B. Construction of uniformly valid approximations

V. Strained Coordinate Expansion (SCE) Techniques
A. Lindstedt’s method of stretched coordinates
B. PLK’s method of deformed coordinates
C. Pritulo’s method of renormalization

VI. Matched Asymptotic Expansion (MAE) Technique
A. Treatment of boundary layers and inner/outer approximations
B. Distinguished limits; Prandtl’s and Van Dyke’s matching principles
C. Uniformly valid composite solutions

VII. Multiple Scales Expansion (MSE) Technique
A. Slow and fast scales
B. Stretched and compressed scales

VIII. WKB Technique

IX. Van der Pol’s Method of Averaging

X. Latta’s Method of Composite Expansions (MCE)

XI. Adomian Decomposition (ADM) and Homotopy Analysis Method (HAM)

XII. Asymptotic Expansion of Integrals:
A. Laplace’s Method
B. Watson’s Lemma



Dr. Majdalani presently serves as Professor and Francis Chair of Aerospace Engineering at Auburn University. He previously served as the Auburn Alumni Engineering Council Endowed Professor and Department Chair of Aerospace Engineering at Auburn University (2013–2016) as well as the Jack D. Whitfield Professor and H. H. Arnold Chair of Excellence in Advanced Propulsion at the University of Tennessee (2003–2013).  Dr. Majdalani is known for his work on acoustic instability theory and vortex-driven rocket engine technology encompassing solid, liquid and hybrid rocket applications. He is presently a Fellow of ASME, Chair of the AIAA Hybrid Rockets Technical Committee (2015–2017), Chair of the Solid Rockets Technical Committee (2017–2019), Chair of the SRTC Awards Subcommittee, Director of Honors & Awards within the Greater Huntsville Section, Associate Editor of the International Journal of Energetic Materials and Chemical Propulsion, ISICP President Elect, and AIAA Short Course Instructor. 

Dr. Majdalani’s research devotes itself to the computational modeling and optimization of solid, liquid and hybrid rocket engines. His interests span rocket engine design and optimization, rocket internal ballistics, vorticity dynamics, computational mathematics, finite volume methods, and singular perturbation theory.  His research activities since 1997 have materialized in over 280 publications in first-rate journals, book chapters, and conference proceedings, mostly in the field of rocket propulsion.  His work on helical flow modeling has led to the discovery of new Trkalian and Beltramian families of solutions to describe cyclonic motions in self-cooled, multi-phase liquid and hybrid rocket engines.  These have paved the way to understand and optimize a family of cyclonically-driven hybrid and liquid rocket engines. His work on wave propagation has resulted in the development of a generalized-scaling technique in perturbation theory, and of a consistently compressible framework for capturing both vorticoacoustic and biglobal stability waves in simulated combustors.  These have led to a new framework for modeling combustion instability in rocket systems.  Recently, his work on compressible gas motions has required the inception of a systematic procedure for modeling high speed flow problems.  In fact, a total of eighteen dimensionless parameters have been newly identified in the course of his research investigations.  These parameters have played a key role in guiding experimental procedures and shaping research investigations that explore the technical benefits of swirl driven rocket engines, thus leading to a ground-up optimization framework that is presently being used by Sierra Nevada Corporation/ORBITEC.  This framework starts with CAD drawings, and iterates through a vorticoacoustic solver until a high performance and stable engine is achieved.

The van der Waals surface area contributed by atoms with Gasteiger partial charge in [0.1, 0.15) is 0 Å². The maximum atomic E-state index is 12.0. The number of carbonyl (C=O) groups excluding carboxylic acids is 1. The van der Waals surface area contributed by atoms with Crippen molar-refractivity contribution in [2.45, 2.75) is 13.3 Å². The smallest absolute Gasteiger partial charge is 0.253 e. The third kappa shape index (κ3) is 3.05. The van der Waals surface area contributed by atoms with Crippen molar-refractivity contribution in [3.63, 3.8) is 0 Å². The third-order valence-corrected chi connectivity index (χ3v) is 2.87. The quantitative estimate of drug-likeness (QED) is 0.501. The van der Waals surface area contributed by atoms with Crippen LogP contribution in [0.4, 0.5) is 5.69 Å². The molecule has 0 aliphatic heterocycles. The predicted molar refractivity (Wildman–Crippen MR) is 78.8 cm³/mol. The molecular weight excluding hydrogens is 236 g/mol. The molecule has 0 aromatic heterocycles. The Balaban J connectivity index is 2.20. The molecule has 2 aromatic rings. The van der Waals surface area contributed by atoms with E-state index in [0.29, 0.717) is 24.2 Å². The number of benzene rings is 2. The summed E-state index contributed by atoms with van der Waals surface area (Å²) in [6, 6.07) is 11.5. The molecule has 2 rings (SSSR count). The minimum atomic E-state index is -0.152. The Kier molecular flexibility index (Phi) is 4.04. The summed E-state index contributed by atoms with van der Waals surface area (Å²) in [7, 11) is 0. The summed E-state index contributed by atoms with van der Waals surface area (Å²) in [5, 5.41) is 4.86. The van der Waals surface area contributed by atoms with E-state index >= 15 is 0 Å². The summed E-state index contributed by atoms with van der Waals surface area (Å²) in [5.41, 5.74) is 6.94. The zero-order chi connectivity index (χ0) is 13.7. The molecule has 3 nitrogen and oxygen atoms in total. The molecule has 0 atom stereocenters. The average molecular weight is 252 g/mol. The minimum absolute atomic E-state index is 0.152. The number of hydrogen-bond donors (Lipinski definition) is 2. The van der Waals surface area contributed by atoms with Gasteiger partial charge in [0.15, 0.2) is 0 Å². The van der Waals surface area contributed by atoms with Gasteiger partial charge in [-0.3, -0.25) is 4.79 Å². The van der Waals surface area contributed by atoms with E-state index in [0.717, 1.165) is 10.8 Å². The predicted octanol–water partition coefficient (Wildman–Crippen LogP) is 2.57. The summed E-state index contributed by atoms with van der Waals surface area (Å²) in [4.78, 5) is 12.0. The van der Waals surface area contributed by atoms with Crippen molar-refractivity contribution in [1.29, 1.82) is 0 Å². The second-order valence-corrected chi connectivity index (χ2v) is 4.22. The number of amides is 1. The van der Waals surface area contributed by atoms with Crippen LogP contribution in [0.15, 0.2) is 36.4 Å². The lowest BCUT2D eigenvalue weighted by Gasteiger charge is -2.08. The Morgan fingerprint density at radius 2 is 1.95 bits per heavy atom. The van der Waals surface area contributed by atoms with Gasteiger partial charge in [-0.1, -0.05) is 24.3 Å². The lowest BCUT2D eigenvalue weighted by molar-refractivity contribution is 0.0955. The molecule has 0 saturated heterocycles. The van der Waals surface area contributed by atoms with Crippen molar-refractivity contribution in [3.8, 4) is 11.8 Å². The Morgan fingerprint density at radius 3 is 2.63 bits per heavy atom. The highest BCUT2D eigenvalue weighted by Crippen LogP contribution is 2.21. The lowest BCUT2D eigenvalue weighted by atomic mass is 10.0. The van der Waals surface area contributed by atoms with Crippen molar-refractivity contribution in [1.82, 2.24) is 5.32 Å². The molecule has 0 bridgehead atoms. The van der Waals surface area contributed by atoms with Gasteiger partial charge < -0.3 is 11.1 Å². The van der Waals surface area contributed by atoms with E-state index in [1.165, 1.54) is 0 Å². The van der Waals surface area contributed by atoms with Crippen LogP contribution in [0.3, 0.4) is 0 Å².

Throughout his career, Dr. Majdalani has received several professional awards such as: